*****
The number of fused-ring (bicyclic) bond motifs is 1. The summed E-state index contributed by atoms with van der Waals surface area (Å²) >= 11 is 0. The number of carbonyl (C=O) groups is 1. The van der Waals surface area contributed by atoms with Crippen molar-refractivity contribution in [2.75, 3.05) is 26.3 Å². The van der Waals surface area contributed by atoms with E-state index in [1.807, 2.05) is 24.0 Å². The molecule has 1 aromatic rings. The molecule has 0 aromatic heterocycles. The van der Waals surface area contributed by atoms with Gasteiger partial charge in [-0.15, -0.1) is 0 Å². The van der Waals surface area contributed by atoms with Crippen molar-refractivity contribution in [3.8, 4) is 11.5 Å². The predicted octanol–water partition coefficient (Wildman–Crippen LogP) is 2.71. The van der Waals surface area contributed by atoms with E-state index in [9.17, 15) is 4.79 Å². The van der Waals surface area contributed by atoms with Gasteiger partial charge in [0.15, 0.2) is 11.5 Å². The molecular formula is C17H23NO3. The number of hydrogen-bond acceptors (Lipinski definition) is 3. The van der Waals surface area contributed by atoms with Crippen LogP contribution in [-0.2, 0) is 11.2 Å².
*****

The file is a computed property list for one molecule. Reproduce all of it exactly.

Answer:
The number of fused-ring (bicyclic) bond motifs is 1. The summed E-state index contributed by atoms with van der Waals surface area (Å²) >= 11 is 0. The number of carbonyl (C=O) groups is 1. The van der Waals surface area contributed by atoms with Crippen molar-refractivity contribution in [2.75, 3.05) is 26.3 Å². The van der Waals surface area contributed by atoms with E-state index in [1.807, 2.05) is 24.0 Å². The molecule has 1 aromatic rings. The molecule has 0 aromatic heterocycles. The van der Waals surface area contributed by atoms with Gasteiger partial charge in [-0.15, -0.1) is 0 Å². The van der Waals surface area contributed by atoms with Crippen molar-refractivity contribution in [3.8, 4) is 11.5 Å². The predicted octanol–water partition coefficient (Wildman–Crippen LogP) is 2.71. The van der Waals surface area contributed by atoms with E-state index in [9.17, 15) is 4.79 Å². The van der Waals surface area contributed by atoms with Gasteiger partial charge in [0.15, 0.2) is 11.5 Å². The molecular formula is C17H23NO3. The number of hydrogen-bond acceptors (Lipinski definition) is 3. The van der Waals surface area contributed by atoms with Crippen LogP contribution in [-0.2, 0) is 11.2 Å².